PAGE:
FIG. 4 shows an interface for selecting a task-specific worksheet in accordance with the present technology. In FIG. 3, when a user selects task-specific “sheets” menu item 252 from task selection bar 270, an elements gallery 300 is displayed as shown in FIG. 4. The elements gallery 300 exposes thumbnail views of task based spreadsheets 330, 332, 334, 336. Each task based sheet is a task-specific worksheet which is designed to allow a user to perform a specific function desired by the user. The gallery 300 includes a descriptor 331 and short description 333 of each selected or highlighted group of worksheets 330, 332, 334, 336. One or more groups may be provided.

Task selection bar 302 is a list of these groups organized into different categories. In this embodiment, the categories include financial tasks, Registers, Lists, Bill Tracking, Portfolios, Invoices, and Reports. Other types include a Dashboard sheet, a Projects (project tracking) sheet and a Schedule sheet. Selecting one of the items in this group will present a different thumb-nailed version (330, 332, 334, 336) of the task sheet in interface 300. It should be understood that the list of groups presented in FIG. 4 is exemplary.

As described herein, the Registers task-specific sheets are designed to hold a number of transactions, such as checkbook transactions, credit card transactions, and saving registers. Bill tracking task-specific sheets help users plan and budget upcoming expenses, and support previous and upcoming dealings. Lists task-specific sheets include business transaction lists, checks, payees, customers, services, and goods. Portfolios task-specific sheets include groups for tracking stocks, bonds, and retirement funds. Invoices sheets include service, retail and wholesale invoice groups that generally fall into two types: ledgers and mailers. Ledgers act as a flat invoice database file, while mailers will extract data from one invoice in a printer friendly format. Reports task-specific sheets include groups suitable for tracking monthly expenses, categorizing expenses, outstanding invoices, a customer statement and the like. Projects task-specific sheets may include spreadsheet objects designed to allow a user to track projects in a manner such as a Gantt chart. The Schedule task-specific sheets may provide date and time entry objects. The Dashboard task-specific sheets include collections of different data of the types described above to provide a single interface for the collections of objects. Other task-specific functions may include a text-entry worksheet, allowing users to enter text in one or more cells in a worksheet in a manner similar to a word processing program.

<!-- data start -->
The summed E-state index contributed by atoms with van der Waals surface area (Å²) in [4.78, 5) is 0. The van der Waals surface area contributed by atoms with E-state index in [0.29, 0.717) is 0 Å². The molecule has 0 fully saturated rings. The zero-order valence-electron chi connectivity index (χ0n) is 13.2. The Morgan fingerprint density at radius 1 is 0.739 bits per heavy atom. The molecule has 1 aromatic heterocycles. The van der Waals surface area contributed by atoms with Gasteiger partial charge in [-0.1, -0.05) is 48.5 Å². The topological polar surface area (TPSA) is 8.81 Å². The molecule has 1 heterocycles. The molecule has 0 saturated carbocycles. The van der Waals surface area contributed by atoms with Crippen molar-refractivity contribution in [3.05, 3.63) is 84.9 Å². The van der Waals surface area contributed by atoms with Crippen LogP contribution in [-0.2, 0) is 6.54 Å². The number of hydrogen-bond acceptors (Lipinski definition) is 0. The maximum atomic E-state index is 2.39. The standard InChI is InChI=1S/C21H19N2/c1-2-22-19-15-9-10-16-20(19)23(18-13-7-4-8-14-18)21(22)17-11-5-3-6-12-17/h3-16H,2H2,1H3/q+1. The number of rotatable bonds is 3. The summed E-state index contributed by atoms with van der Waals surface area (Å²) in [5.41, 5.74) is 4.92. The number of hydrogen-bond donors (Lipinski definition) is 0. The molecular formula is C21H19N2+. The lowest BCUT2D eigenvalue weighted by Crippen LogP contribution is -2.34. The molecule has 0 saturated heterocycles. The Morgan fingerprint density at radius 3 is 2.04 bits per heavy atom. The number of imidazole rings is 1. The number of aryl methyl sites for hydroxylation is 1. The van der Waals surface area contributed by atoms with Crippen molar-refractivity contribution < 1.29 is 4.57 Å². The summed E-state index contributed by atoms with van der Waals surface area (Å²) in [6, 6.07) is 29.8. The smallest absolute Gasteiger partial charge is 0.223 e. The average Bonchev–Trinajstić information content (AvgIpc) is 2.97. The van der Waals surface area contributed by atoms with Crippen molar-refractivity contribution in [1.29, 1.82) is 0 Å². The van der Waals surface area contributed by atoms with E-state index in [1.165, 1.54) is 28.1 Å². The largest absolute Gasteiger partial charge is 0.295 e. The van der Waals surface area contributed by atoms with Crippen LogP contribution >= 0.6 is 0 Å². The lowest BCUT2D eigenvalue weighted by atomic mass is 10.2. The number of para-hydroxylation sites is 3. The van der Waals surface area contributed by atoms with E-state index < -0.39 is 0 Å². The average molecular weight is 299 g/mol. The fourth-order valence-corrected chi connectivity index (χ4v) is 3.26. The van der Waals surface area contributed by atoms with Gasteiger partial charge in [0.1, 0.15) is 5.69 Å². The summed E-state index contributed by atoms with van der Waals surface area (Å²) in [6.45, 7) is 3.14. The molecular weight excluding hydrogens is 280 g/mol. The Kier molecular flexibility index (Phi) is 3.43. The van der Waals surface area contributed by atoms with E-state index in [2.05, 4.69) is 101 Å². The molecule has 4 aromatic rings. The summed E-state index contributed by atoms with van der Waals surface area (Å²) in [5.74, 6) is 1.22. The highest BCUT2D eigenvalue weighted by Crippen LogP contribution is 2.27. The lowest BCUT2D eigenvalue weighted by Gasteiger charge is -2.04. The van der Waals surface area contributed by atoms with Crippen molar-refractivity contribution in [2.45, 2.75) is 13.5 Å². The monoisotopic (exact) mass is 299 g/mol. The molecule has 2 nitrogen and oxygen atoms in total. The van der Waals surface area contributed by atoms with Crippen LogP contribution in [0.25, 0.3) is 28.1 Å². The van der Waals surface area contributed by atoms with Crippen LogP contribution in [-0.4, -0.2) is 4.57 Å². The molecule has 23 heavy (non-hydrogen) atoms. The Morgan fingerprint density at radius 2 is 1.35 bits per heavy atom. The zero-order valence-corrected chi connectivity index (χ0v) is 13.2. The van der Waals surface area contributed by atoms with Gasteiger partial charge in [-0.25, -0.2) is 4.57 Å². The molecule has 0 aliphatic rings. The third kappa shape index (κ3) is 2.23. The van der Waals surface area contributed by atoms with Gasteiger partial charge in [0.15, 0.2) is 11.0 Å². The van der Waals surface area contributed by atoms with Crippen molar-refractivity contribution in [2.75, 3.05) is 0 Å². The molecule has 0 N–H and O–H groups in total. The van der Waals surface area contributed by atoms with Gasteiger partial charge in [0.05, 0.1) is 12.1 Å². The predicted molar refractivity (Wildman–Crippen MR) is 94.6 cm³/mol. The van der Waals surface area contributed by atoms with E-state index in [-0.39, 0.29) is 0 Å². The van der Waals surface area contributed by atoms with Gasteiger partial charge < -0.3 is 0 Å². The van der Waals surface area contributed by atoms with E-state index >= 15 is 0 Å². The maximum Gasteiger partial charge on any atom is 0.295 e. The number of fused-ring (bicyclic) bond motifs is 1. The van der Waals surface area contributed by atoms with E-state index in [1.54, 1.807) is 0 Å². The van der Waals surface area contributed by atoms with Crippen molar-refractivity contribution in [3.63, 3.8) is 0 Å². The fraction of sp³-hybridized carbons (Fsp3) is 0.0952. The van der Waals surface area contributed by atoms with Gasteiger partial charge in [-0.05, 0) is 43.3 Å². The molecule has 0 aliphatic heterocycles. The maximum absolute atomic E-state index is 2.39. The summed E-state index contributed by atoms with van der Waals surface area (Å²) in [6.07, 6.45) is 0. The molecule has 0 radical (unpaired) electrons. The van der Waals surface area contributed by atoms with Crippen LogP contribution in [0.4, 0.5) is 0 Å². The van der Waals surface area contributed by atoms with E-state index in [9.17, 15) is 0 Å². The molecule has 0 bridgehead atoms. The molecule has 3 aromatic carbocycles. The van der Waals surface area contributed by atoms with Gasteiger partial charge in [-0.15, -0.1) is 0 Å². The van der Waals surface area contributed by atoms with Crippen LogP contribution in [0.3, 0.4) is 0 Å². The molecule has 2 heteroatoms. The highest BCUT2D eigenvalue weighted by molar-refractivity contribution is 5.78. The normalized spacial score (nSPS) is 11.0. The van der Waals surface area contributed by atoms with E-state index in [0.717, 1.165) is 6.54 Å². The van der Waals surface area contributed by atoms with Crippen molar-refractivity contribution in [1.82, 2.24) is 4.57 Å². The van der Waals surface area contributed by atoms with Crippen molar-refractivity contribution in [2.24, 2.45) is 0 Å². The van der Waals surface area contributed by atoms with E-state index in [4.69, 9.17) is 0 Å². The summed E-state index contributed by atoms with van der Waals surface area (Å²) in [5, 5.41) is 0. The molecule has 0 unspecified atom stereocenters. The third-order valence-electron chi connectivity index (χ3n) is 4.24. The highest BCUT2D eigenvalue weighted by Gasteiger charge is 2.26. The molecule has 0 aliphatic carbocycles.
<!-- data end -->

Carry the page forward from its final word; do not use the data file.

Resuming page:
In FIG. 4, when a user selects one of the sheets icons 330, a display such as that shown in FIG. 5 is generated by the application. To select a sheet, the user may select the task sheet such as, by highlighting a thumbnail item and by striking the Enter key on keyboard 162 and/or by “double clicking” on the selected function in the library field thumbnail. “Double clicking” is the known process of two rapid actuations of the pointing device 161 while the graphical pointer on the graphical user interface located over the object being selected. A user may “click and drag” the function from the interface into the workspace. “Click and drag” refers to the known process of selecting an object with the pointing device by actuating the pointing device with the associated graphical pointer on the graphical user interface located over the object to be selected (gallery 300). Then, with the pointing device remaining in the actuated position, moving the selected object to the desired location on the graphical user interface, in this instance, the worksheet 245.